Southby favours the vertical model, particularly recommending the Riley or Ashby models—reminding us that brewing was becoming increasingly industrialized. The old coolers were still used to aerate the wort—but rather than the old wooden models, cast iron or copper (like ours!) were preferred, as they were easier to clean and didn’t rot. Still, cooling was increasingly based on the principle of heat exchange, much as it is today.

So, would a small, country, one-man brewing operation enjoy this cold snap?

But I’m still looking forward to May and warmer weather!

– Katie

Sources:

Chadwick, William. A Practical Treatise on Brewing. London: Whittaker and Co., 1835.

Hitchcock, Thomas. A Practical Treatise on Brewing. London: R. Boyd, 1842.

Southby, E.R. A Systematic Handbook of Practical Brewing: Including a Full Description of the Buildings, Plant, Materials and Process Required for Brewing All Descriptions of Beer. London: E.R. Southby, 1885.

Stewart, W. Brewing and Distillation, with Practical Instructions for Brewing Porter and Ales According to the English and Scottish Methods. Edinburgh: Adam and Charles Black, 1849.

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Tasting Beer

Hello, Beer-Lovers!

Hot enough for you? This scorching summer continues; we’re very happy that the Black Creek Brewery is kept quite cool! As befitting these warmer months, we’re still exploring the lighter end of things with our bitters and pale ales (the Simcoe Hopped Ale is our next specialty beer – out for the August long weekend – its hoppy character should cut right through this humidity!).

Last time, we talked about cicerones here on the Growler. An important part of being a cicerone is learning to taste beer. Let’s continue the discussion and break down one of our Black Creek beer tastings, step by step!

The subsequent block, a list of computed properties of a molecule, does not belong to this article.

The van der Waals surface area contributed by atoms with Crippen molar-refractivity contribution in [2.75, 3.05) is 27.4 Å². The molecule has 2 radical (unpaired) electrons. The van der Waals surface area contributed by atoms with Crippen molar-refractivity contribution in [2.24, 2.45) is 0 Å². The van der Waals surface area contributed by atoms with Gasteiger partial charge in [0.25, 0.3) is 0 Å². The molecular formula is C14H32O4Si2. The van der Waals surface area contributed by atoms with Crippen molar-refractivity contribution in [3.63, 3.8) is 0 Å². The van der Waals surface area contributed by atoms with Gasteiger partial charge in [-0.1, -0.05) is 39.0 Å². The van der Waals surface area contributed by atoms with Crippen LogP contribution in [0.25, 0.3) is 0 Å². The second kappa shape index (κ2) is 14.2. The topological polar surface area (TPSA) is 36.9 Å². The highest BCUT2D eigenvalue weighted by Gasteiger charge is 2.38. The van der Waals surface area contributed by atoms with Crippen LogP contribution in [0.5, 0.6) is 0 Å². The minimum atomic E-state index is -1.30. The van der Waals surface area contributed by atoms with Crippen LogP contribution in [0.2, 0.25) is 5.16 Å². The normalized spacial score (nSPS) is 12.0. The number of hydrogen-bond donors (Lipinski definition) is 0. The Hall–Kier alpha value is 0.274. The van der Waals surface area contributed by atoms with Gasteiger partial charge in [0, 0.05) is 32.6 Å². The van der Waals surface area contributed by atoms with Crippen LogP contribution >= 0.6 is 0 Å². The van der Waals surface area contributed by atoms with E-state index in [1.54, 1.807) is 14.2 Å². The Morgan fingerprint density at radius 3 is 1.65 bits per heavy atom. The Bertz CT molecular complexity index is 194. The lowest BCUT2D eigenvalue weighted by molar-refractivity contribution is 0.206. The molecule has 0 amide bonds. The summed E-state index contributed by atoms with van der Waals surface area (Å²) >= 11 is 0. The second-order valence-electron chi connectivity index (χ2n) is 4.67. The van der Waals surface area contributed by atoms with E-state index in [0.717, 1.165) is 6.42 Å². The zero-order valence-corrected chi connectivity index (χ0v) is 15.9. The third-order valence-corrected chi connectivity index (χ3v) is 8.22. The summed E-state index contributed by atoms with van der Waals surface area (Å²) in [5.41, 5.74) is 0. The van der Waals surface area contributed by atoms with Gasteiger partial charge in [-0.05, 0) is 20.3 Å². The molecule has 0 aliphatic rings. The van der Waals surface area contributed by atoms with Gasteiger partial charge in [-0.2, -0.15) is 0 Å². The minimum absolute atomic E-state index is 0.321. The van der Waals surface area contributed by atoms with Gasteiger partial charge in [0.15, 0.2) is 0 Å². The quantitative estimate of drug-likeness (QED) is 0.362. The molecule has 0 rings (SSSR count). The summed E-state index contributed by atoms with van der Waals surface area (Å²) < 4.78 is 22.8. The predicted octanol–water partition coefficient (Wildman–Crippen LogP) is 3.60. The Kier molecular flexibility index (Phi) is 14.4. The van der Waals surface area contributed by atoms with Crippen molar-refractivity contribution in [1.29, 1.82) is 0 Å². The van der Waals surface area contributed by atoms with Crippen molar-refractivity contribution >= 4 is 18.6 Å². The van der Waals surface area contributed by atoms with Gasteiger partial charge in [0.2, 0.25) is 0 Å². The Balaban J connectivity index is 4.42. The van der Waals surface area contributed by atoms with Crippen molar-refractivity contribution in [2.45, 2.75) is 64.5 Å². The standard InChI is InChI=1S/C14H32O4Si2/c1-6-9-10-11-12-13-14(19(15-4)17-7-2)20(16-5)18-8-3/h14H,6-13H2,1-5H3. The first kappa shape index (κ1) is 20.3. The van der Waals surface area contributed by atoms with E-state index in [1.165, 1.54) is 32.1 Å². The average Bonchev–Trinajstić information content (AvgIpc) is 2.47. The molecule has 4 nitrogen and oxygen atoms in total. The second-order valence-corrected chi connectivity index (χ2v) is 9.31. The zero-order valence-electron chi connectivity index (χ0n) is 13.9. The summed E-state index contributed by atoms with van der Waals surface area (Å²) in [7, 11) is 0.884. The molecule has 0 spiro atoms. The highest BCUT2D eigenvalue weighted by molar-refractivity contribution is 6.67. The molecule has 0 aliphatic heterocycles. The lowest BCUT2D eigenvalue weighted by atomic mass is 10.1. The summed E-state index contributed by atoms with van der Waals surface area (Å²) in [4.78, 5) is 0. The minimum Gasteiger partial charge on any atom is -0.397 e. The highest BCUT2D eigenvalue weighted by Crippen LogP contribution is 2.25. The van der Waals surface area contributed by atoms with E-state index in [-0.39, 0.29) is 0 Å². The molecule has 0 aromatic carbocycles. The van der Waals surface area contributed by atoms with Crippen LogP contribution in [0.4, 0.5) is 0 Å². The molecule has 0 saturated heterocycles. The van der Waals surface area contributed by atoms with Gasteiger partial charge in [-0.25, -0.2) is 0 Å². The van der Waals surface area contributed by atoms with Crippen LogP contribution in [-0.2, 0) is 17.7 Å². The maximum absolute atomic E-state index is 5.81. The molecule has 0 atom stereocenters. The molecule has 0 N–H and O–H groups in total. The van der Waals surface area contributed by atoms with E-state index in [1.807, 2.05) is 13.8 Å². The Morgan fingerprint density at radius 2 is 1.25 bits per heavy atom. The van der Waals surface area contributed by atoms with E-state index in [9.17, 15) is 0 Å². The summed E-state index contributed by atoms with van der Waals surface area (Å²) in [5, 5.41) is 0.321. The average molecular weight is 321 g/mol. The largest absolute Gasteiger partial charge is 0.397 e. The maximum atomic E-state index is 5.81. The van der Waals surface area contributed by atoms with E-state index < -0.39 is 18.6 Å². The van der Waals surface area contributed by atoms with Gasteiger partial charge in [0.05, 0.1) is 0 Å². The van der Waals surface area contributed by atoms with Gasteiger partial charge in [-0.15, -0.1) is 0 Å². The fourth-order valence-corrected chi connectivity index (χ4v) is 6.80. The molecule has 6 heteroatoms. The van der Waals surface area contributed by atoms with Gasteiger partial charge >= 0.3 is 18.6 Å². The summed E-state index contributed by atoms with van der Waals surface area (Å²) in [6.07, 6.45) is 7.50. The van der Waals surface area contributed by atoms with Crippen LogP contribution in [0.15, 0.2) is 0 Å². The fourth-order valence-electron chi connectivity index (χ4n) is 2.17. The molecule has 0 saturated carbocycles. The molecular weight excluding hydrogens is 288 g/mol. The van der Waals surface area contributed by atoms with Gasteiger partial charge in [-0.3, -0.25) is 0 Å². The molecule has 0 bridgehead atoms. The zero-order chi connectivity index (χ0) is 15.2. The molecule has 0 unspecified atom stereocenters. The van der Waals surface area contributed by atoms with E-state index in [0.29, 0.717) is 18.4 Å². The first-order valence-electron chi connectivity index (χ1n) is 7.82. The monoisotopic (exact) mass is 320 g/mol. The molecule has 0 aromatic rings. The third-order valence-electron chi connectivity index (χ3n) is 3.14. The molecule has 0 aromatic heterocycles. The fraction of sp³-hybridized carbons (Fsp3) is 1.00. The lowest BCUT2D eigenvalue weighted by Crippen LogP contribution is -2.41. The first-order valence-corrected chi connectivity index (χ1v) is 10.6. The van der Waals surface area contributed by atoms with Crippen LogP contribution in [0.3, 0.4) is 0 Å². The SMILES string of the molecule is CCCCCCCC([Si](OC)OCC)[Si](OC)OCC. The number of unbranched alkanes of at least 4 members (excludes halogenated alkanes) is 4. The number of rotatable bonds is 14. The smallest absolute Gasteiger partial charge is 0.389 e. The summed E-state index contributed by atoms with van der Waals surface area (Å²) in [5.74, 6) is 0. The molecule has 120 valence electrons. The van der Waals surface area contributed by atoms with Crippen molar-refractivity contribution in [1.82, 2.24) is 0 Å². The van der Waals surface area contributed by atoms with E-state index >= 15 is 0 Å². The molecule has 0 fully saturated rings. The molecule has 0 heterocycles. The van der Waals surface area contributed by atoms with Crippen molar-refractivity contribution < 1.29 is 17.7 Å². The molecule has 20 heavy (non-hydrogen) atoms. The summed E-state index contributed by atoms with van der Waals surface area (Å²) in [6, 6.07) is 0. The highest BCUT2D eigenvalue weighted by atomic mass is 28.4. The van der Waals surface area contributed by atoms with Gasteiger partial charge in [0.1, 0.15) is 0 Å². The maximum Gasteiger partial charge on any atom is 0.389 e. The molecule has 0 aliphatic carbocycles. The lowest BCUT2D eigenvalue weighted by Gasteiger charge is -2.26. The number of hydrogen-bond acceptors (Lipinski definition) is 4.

barrel_l

Step 1: Appearance

First impressions count for a lot, and sight is an important part of the overall sampling experience. Pour your beer into a clear glass (at the brewery, we’ll do this for you). Take a good look at it. Hold it to the light.

Just look: you can see the bar rail through the glass!

What colour is it? Pale gold, copper, pitch-black? Can you see through it?

Look at the clarity: can you see my smiling face through the glass, or is it clouded? Hint: our beers tend towards cloudiness because they’re unfiltered—and the further down in the growler your sample was, the cloudier it will be!

Our naturally carbonated beers don’t have much head, but make sure you note it in modern beers!

Step 2: Swirl

You’ve seen people swirling wine glasses before, right? Same idea: swirling the beer around your glass releases aromas and nuances you wouldn’t catch otherwise. Just a few gentle swirls will do it, and don’t worry about looking pretentious: this is exactly the behaviour we encourage.

Step 3: Smell

Our senses of taste and smell are closely linked. Don’t be afraid: give your beer a good sniff. How intense is the smell? What aromas do you notice?

More malt-oriented aromas? (Grains, nuts, chocolate, coffee, caramel, toastiness, sweetness)

More hop-oriented? (Citrus (often grapefruit for us, particularly in our IPA), earthiness, resins, pine, floral and/or spicy aromas)

Step 4: Sip

And now, it’s time to taste the b—do not chug it! Slow down and enjoy your drink. We’re friendly people, I promise. Take a small sip, but don’t swallow it right away.

Start with the beer on the tip of your tongue and move it slowly through your mouth. Different flavours will trigger taste buds in different regions of the tongue, so enjoy the different sensations as your beer travels over the tongue.

growler